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TitleTC 31-20 (ID) new (Dec09)
TagsInsurgency Resistance Movements Special Forces (United States Army) Leadership & Mentoring Leadership
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Total Pages95
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Page 1

TC 31-20

Special Forces
Unconventional Warfare

December 2009

DISTRIBUTION RESTRICTION: Distribution authorized to U.S. Government agencies and their contractors
only to protect technical or operational information from automatic dissemination under the International
Exchange Program or by other means. This determination was made on 1 December 2009. Other requests for
this document must be referred to Commander, United States Army John F. Kennedy Special Warfare Center
and School, ATTN: AOJK-DTD-SF, Fort Bragg, NC 28310-9610.

DESTRUCTION NOTICE: Destroy by any method that will prevent disclosure of contents or reconstruction
of the document.

FOREIGN DISCLOSURE RESTRICTION (FD 6): This publication has been reviewed by the product
developers in coordination with the United States Army John F. Kennedy Special Warfare Center and School
foreign disclosure authority. This product is releasable to students from foreign countries on a case-by-case
basis only.

Headquarters, Department of the Army

The material in this draft is under development. It is NOT
DA-approved and CANNOT be used for reference or citation.


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Concept of Employment

1 December 2009 (Initial Draft) TC 31-20 3-17

3-96. Common Article 3 exists in each of the four Geneva Conventions of 1949. It provides the primary
source of rights and duties of persons participating in noninternational armed conflicts. The touchstone of
Common Article 3 is the humane treatment of all detainees.

3-97. Common Article 3 has two parts. The first part provides that persons taking no active part in the
hostilities, including members of armed forces who have laid down their arms and those out of combat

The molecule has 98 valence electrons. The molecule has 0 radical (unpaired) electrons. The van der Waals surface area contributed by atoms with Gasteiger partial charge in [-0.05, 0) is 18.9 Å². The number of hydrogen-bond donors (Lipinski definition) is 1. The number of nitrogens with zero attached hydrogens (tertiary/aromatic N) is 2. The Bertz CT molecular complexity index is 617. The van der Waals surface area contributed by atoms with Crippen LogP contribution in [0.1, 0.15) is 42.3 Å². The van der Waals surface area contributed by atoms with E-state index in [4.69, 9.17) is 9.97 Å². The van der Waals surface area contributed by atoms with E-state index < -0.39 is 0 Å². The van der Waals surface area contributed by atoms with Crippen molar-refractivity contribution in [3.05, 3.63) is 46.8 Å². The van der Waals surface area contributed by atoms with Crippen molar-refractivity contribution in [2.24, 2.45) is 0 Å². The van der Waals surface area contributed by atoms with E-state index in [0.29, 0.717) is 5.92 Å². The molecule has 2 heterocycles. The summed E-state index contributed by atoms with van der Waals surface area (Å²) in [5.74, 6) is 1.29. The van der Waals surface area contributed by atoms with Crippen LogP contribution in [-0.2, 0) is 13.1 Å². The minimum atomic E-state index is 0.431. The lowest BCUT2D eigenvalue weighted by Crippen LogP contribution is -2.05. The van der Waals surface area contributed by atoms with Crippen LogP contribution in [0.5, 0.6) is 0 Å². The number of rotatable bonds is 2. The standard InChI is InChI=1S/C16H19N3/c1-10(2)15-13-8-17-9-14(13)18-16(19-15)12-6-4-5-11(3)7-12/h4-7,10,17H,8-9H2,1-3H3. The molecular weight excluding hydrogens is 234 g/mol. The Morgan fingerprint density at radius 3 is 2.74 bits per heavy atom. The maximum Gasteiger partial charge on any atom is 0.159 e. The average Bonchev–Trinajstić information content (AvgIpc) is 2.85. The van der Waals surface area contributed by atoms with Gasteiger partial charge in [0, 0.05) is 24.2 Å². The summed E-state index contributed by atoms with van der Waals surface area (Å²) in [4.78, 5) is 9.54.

because of sickness, wounds, detention, or any other cause, shall in all circumstances be treated humanely.
Humane treatment specifically excludes—

Violence to life and person; in particular, murder, mutilation, torture, or any cruel treatment.
Hostage taking.
Outrages upon personal dignity; in particular, humiliating and degrading treatment.
Passing of sentences and carrying out executions without previous judgment pronounced by a

regularly constituted court affording all the judicial guarantees that civilized peoples recognize
as vital.

3-98. The second part of Common Article 3 requires collecting and caring for the wounded and sick. It
does not grant POW status or combatant immunity to insurgents or irregular forces. It does require the
government to grant them a fair trial in a regularly constituted court before carrying out the court’s
sentence after a guilty verdict. Common Article 3 incorporates basic human rights. Human rights also
include other rights embodied in the phrase “life, liberty, and the pursuit of happiness,” such as the right of
free speech, freedom of worship, and freedom of the press. U.S. personnel who notice suspected violations
of basic human rights must report the facts to their chain of command.

3-99. Per U.S. law, all U.S. forces must comply with Common Article 3. The basic test for humane
treatment is a simple golden rule-like test: if the enemy were to give the same treatment to a U.S. Soldier,
would the individual consider it abuse? If so, that treatment is probably inhumane. Note that the specific
requirements for any particular detainee in U.S. custody may exceed the minimum standards of Common
Article 3. Commanders must coordinate closely with their legal advisor regarding any detainee in U.S.

3-100. Critical to building the legitimacy of any irregular forces under international law is engendering a
respect for and adherence to FM 27-10. Humane treatment and respect of the civilian population is also
nearly always an essential element in establishing the legitimacy of irregular forces in the view of the
subject population. Accordingly, SF should not only comply with FM 27-10 as U.S. law requires but
should also recognize the mission-enhancing potential of furthering irregular forces’ respect for humane
treatment and FM 27-10.

3-101. U.S. forces performing a UW mission are not automatically immune from the jurisdiction of other
nations. Commanders must coordinate with their legal advisor to find out the legal status of their personnel
and try to obtain any necessary protection if there is no applicable international agreement.

3-102. Usually, anyone present in a foreign nation’s territory is subject to its jurisdiction. Jurisdiction is
the legal power a sovereign nation has to make and enforce its laws without foreign direction or control.
When a nation’s troops enter a friendly foreign country, international law subjects them to the territorial
jurisdiction of that nation and any jurisdiction that, because of their status, the sending state wishes to
exercise. U.S. military forces are always subject to the UCMJ. U.S. policy is to maximize U.S. jurisdiction
over the armed forces it may deploy to a foreign nation. International agreement, either by Status of Forces
Agreement (SOFA), diplomatic notes or agreements, or unique mission or emergency agreements define
the legal status of U.S. forces in a foreign nation. Normally, these agreements give the United States
exclusive jurisdiction over U.S. forces, and U.S. military personnel are not subject to HN laws and law